A player advocacy group this week called for the Orioles and other organizations to provide more support for members of their minor league systems, claiming that some members of Baltimore’s Double-A roster were considering sleeping in their cars after the club ceased paying for housing.
Executive vice president and general manager Mike Elias dismissed the claim as “not accurate” and “a reference to hearsay.”
Advocates for Minor Leaguers, a nonprofit that has used its Twitter account to shed light on the working conditions minor league baseball players face in hopes of improving them, tweeted a thread Tuesday night that stated “multiple” Bowie Baysox players planned to sleep in their cars Wednesday, the first night this season the Orioles would not be paying for their housing after doing so through the first month of the season — a good deed Advocates for Minor Leaguers first publicized.
In a second thread several hours later, the group said Bowie players were told after the game they could obtain a room for 40% of their daily pay rather than the prior 80%. The change was the result of those who are fully vaccinated for the coronavirus having the option to split a room and thus the cost. That availability prompted those players, who as a group already received a discounted rate, to decide to bear that cost rather than plan for a night in their cars.
“I can assure you that all of our players in Bowie have accommodations,” Elias said on a Zoom call with reporters Wednesday evening.
Informed of Elias’ comments about the accuracy of the organization’s tweets, the executive director of Advocates for Minor Leaguers stood by them, saying the group heard legitimate concerns from players.
“We have no need to make up stories about the mistreatment of Minor Leaguers; there are enough real ones to go around,” Harry Marino said in a statement. “We have spoken with numerous players within the Orioles organization. Everything we’ve said about the Orioles is based on those conversations.
“MLB teams choose to pay most Minor Leaguers less than $15,000 per year. They should take the time to learn how that choice impacts these players. They might be surprised.”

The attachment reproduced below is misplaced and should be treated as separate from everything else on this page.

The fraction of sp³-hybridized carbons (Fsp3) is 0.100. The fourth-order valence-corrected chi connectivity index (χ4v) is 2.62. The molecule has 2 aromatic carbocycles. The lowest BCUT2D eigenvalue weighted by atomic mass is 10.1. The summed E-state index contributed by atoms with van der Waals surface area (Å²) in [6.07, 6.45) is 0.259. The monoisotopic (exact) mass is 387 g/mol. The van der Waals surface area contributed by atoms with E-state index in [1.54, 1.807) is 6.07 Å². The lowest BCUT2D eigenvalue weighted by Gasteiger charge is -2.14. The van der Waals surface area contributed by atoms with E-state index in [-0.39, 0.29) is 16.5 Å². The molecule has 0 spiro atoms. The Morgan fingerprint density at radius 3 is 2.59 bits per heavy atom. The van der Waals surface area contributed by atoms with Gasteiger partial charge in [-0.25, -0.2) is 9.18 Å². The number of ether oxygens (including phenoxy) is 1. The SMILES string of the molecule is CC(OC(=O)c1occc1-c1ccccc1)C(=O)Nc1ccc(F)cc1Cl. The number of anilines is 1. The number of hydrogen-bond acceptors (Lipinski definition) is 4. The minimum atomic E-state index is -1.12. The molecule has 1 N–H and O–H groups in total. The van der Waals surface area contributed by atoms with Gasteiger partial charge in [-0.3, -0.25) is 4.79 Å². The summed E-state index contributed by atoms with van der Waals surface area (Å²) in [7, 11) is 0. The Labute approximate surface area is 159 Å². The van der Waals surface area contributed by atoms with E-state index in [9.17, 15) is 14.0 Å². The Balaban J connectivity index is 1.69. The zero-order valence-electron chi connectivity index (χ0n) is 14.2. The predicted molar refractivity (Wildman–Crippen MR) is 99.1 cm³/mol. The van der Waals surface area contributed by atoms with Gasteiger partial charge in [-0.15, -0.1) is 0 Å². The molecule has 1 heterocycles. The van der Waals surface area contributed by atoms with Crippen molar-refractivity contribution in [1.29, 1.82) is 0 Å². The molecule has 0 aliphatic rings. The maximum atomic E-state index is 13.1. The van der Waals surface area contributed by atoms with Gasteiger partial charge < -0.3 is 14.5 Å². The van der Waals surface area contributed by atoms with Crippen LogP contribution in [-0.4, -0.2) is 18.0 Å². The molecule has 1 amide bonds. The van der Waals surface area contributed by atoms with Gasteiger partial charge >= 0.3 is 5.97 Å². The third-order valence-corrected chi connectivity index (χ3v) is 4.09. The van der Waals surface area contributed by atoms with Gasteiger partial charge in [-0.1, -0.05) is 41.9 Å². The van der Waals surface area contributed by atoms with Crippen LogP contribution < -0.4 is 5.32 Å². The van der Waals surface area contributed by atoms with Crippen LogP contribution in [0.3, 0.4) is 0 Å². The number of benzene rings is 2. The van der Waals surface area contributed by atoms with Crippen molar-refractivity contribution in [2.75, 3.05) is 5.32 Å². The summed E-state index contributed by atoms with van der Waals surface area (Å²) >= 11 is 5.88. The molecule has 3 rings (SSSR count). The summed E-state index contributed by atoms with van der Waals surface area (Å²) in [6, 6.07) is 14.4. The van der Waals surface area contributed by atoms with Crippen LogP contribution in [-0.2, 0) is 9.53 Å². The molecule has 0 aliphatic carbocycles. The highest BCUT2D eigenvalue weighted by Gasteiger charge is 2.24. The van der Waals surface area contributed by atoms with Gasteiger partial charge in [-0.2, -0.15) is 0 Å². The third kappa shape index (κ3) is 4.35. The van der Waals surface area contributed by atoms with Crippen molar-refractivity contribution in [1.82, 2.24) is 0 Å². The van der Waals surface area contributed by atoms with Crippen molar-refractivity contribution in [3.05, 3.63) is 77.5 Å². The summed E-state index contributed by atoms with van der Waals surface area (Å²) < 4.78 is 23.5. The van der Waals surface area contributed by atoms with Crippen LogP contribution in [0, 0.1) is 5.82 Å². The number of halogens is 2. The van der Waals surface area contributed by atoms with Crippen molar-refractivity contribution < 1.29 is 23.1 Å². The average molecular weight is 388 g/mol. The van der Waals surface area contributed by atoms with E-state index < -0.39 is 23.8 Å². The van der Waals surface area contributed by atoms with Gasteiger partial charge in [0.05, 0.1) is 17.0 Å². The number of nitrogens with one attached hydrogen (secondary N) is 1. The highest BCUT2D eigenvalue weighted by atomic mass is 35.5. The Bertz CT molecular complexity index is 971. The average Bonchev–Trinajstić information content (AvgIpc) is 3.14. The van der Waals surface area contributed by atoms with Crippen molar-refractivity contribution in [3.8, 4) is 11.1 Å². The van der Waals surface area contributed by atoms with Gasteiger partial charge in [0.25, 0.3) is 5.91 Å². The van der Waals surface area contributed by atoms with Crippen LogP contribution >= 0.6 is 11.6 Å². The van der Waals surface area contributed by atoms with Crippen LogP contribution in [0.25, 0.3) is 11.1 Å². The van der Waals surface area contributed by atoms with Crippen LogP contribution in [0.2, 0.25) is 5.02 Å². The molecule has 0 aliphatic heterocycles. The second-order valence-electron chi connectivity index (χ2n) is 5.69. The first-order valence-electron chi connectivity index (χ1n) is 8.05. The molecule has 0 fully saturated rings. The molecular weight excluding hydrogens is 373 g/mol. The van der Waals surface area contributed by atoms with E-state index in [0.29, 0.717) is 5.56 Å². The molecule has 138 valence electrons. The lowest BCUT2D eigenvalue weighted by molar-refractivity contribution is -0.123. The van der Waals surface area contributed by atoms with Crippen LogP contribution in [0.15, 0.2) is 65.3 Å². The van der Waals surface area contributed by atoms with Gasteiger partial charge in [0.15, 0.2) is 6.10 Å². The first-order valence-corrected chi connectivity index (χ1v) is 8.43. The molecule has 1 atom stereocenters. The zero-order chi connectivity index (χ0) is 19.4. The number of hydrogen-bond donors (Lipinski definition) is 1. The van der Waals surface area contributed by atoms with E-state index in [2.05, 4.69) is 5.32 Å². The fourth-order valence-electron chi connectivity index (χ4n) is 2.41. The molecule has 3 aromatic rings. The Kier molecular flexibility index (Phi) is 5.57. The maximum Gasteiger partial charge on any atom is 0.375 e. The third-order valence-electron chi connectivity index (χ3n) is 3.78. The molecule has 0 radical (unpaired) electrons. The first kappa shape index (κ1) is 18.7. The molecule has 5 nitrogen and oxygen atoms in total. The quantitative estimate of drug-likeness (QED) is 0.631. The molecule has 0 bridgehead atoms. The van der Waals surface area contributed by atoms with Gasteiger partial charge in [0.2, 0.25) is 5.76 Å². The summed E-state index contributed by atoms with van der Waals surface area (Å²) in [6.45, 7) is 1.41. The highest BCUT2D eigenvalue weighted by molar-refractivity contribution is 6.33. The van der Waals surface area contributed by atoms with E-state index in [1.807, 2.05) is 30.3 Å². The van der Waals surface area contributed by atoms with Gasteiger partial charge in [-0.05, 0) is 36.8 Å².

Reached by phone earlier Wednesday, Marino declined to give the exact number of Bowie players who he heard planned to sleep in their cars. Elias said he and other team officials hadn’t heard about any player’s consideration of that until the group’s tweets.
A former Orioles minor leaguer himself, Marino said he has spoken with several players with each of Baltimore’s affiliates throughout this season. When it comes to housing, he said the complaints he hears from the Orioles’ prospects are often tied to three subjects: the cost of living on a minor leaguer’s meager salary, the lack of communication from the organization and the fear of retaliation.
“They don’t feel that they can speak up and inquire and complain about anything without jeopardizing their careers,” Marino said.
Elias said players feel the opposite way.
“Our players did know and continue to know that we’re available to them should they have any type of hardships arise,” Elias said. “It does happen from time to time, and we handle them quietly from time to time, and we’re here as a resource for them. We’re here to help them.”
Like all MLB organizations, the Orioles pay for housing while teams are on the road. And although they have since stopped doing so at home, the Orioles’ decision to handle living expenses for their players in Double-A and lower through May is more than most organizations have done.